Kenya denies sponsoring post-election violence

The Kenyan government sanctioned violence following last December’s disputed presidential elections, the BBC alleged on Wednesday, but Nairobi strongly denied the claims.

The BBC quoted sources alleging that meetings were held at the official residence of President Mwai Kibaki between a banned militia group, the Mungiki, and high-ranking government figures.

The aim, the BBC said, was to hire the militia as a defence force in the Rift Valley to protect the president’s Kikuyu community.

The government dismissed the allegations as “preposterous”.

“No such meetings took place at State House or any government office,” government spokesperson Alfred Mutua told the BBC.

The spokesperson said the government had cracked down on the Mungiki over the past year and had arrested their leaders.

“There’s no way the president or any government official would meet openly or even in darkness with the Mungiki,” he said.

The BBC said its source was a member of the Kikuyu tribe who had gone into hiding after receiving death threats.

He alleged: “Three members of the gang met at State House… and after the elections and the violence the militias were called again and were given a duty to defend the Kikuyu in Rift Valley, and we know they were there in numbers.”

On January 25, two towns in the Rift Valley, Nakuru and Naivasha, were the scene of some of the worst post-election violence carried out by machete-wielding gangs.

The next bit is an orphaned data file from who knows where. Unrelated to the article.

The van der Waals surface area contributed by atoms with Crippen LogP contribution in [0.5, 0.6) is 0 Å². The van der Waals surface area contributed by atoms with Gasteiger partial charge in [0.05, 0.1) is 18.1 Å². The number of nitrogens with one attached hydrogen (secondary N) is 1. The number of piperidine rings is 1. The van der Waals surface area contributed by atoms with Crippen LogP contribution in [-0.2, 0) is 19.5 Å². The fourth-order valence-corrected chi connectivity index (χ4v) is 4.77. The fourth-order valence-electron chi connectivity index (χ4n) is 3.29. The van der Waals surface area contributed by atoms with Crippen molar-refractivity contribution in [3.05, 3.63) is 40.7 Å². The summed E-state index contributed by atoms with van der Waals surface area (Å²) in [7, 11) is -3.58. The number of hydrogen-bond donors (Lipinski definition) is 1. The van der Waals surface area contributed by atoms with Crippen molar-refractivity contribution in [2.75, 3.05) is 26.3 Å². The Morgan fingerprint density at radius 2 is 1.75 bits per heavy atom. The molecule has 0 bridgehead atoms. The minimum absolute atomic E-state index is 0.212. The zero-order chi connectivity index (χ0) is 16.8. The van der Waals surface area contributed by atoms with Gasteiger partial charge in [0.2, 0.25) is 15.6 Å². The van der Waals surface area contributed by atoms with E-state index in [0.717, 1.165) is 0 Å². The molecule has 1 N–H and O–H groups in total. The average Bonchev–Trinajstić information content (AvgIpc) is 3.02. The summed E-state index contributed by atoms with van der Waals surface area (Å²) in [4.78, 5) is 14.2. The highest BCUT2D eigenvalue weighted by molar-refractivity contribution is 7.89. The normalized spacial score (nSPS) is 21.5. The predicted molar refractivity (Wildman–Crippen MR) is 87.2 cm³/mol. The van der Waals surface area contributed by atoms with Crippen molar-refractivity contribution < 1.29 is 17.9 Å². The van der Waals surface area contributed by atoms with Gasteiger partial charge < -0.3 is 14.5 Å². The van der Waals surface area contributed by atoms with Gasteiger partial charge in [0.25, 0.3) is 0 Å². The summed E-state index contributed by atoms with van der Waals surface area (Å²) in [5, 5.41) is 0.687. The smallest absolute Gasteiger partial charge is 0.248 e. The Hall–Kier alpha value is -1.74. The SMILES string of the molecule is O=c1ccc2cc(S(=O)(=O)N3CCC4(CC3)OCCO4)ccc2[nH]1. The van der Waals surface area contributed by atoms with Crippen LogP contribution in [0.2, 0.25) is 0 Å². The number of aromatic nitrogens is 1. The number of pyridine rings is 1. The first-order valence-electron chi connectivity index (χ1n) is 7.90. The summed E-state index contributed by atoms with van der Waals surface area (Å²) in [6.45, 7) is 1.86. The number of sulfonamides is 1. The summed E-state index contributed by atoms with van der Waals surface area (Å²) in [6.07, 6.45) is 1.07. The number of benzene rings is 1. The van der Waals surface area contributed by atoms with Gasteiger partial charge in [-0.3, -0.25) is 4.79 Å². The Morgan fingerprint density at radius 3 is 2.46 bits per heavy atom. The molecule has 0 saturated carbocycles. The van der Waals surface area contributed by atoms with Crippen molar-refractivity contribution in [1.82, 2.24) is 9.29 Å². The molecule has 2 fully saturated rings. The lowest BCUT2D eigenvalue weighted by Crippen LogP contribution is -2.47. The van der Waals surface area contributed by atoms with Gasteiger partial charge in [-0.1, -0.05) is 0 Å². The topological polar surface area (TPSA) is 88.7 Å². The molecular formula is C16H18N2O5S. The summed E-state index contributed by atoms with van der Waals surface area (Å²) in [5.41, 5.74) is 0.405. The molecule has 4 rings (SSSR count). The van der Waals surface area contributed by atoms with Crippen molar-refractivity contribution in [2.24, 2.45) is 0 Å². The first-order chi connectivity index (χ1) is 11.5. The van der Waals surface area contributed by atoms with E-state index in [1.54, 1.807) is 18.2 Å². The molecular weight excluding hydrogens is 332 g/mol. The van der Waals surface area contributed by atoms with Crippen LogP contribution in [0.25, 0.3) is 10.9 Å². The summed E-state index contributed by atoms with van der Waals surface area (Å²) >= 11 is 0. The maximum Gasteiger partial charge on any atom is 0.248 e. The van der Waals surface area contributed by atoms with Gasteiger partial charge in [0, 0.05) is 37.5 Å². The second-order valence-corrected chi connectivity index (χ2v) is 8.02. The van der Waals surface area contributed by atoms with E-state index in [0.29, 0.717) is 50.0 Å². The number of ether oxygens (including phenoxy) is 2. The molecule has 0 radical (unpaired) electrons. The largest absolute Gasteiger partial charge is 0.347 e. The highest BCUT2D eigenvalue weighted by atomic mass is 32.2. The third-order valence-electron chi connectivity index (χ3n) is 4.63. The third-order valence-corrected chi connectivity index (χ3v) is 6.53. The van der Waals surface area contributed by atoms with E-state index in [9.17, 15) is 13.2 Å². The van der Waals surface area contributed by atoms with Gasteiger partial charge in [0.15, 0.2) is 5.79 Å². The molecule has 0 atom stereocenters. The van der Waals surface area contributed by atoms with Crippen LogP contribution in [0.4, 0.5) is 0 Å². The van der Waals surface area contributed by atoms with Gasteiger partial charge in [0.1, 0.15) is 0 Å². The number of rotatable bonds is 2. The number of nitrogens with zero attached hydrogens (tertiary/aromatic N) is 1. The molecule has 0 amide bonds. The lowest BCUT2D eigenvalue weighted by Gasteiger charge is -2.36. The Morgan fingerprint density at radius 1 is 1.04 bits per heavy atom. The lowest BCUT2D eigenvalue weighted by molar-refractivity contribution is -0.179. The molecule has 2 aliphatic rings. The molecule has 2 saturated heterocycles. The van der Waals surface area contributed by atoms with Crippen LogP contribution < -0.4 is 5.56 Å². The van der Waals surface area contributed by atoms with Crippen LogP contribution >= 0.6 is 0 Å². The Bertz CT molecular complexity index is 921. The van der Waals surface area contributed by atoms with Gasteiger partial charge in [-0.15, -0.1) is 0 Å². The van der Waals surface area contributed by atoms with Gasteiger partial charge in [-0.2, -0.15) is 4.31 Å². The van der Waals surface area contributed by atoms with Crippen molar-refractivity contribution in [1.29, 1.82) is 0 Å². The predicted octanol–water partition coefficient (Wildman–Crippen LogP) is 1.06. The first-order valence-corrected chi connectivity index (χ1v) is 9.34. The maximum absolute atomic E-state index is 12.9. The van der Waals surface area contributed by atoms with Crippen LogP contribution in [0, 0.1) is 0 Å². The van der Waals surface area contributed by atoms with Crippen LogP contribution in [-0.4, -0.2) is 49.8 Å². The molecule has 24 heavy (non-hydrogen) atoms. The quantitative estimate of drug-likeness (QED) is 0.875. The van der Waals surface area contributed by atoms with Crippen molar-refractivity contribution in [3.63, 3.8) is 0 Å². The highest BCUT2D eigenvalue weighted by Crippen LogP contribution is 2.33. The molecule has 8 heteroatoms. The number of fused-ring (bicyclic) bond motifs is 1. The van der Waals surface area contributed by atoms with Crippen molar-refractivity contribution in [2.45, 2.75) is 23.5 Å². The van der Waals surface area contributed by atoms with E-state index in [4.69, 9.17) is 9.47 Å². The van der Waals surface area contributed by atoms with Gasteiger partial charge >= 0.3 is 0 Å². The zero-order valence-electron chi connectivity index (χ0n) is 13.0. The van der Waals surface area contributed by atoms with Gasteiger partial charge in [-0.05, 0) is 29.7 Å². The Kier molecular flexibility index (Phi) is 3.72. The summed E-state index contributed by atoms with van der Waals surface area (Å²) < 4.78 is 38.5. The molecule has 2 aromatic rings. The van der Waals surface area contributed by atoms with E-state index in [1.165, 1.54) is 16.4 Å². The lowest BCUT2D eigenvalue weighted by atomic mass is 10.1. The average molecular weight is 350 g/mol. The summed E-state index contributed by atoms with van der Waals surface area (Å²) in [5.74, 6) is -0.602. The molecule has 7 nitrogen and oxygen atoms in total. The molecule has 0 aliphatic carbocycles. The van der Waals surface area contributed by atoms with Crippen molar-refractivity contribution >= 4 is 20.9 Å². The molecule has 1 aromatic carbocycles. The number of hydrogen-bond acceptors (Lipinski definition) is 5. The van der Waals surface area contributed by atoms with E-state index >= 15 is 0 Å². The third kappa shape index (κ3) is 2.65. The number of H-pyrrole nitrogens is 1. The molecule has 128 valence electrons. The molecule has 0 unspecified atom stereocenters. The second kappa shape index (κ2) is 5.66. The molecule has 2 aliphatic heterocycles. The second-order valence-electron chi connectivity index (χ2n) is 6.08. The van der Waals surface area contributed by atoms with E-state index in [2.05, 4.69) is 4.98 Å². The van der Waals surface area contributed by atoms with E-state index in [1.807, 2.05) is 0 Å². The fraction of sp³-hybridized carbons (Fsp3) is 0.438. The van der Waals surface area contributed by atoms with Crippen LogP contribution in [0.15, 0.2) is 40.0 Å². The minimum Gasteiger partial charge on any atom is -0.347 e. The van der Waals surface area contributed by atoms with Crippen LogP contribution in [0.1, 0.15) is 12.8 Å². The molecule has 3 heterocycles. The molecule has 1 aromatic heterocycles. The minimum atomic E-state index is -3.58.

Witnesses told the BBC that before the violence, non-Kikuyu homes were marked to be attacked.

The report said sources within the Mungiki had told the BBC that a renegade part of the militia was behind the violence.

The report also quoted a police officer who was on duty at the time of the violence who said he saw signs of state complicity.

He alleges that shortly before the violence in Nakuru, police officers were ordered not to stop a convoy of minibus taxis, called matatus, packed with men when they arrived at police checkpoints.

But spokesperson Mutua said the government ordered the military to deal swiftly with the Kikuyu youth who had tried to take the law into their own hands.

“The Kenyan government ... used helicopters to drive them away, arrested them and actually got to kill quite a few of them torching houses,” he said. “The government stamped on them immediately.”

Power-sharing deal

Meanwhile, Kenya’s Parliament is due to convene on Thursday to start discussions aimed at enacting into law a landmark power-sharing deal designed to end a deadly post-election crisis.

The country’s 10th Parliament was opened on January 15 at the height of political violence and tribal killings that left more than 1 000 dead following the disputed December 27 presidential election.

After weeks of mediation led by former United Nations chief Kofi Annan, Kibaki and opposition leader Raila Odinga—who charges the incumbent rigged his way to re-election—struck a deal on February 28.

The agreement broke the deadlock by granting the opposition a position of prime minister—which has yet to be formally created—but both sides are still involved in intense negotiations on issues such as land reform.—AFP


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